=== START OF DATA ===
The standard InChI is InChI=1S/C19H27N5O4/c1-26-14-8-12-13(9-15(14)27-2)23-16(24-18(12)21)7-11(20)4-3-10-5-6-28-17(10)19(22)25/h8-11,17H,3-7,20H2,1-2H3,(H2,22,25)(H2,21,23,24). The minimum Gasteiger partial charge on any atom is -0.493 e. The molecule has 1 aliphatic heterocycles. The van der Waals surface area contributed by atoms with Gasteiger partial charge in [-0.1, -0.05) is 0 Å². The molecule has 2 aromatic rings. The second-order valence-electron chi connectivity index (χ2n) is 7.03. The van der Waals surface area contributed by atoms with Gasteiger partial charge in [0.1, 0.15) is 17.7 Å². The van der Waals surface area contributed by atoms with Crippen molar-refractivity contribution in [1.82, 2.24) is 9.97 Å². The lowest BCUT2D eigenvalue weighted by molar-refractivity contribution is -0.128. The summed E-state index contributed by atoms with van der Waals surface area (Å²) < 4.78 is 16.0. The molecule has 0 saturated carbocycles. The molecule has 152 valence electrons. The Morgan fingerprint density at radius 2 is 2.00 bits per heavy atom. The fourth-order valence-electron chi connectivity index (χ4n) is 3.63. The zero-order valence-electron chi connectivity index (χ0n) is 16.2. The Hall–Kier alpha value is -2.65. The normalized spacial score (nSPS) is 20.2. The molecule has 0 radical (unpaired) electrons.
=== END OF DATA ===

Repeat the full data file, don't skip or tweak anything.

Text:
The standard InChI is InChI=1S/C19H27N5O4/c1-26-14-8-12-13(9-15(14)27-2)23-16(24-18(12)21)7-11(20)4-3-10-5-6-28-17(10)19(22)25/h8-11,17H,3-7,20H2,1-2H3,(H2,22,25)(H2,21,23,24). The minimum Gasteiger partial charge on any atom is -0.493 e. The molecule has 1 aliphatic heterocycles. The van der Waals surface area contributed by atoms with Gasteiger partial charge in [-0.1, -0.05) is 0 Å². The molecule has 2 aromatic rings. The second-order valence-electron chi connectivity index (χ2n) is 7.03. The van der Waals surface area contributed by atoms with Gasteiger partial charge in [0.1, 0.15) is 17.7 Å². The van der Waals surface area contributed by atoms with Crippen molar-refractivity contribution in [1.82, 2.24) is 9.97 Å². The lowest BCUT2D eigenvalue weighted by molar-refractivity contribution is -0.128. The summed E-state index contributed by atoms with van der Waals surface area (Å²) < 4.78 is 16.0. The molecule has 0 saturated carbocycles. The molecule has 152 valence electrons. The Morgan fingerprint density at radius 2 is 2.00 bits per heavy atom. The fourth-order valence-electron chi connectivity index (χ4n) is 3.63. The zero-order valence-electron chi connectivity index (χ0n) is 16.2. The Hall–Kier alpha value is -2.65. The normalized spacial score (nSPS) is 20.2. The molecule has 0 radical (unpaired) electrons.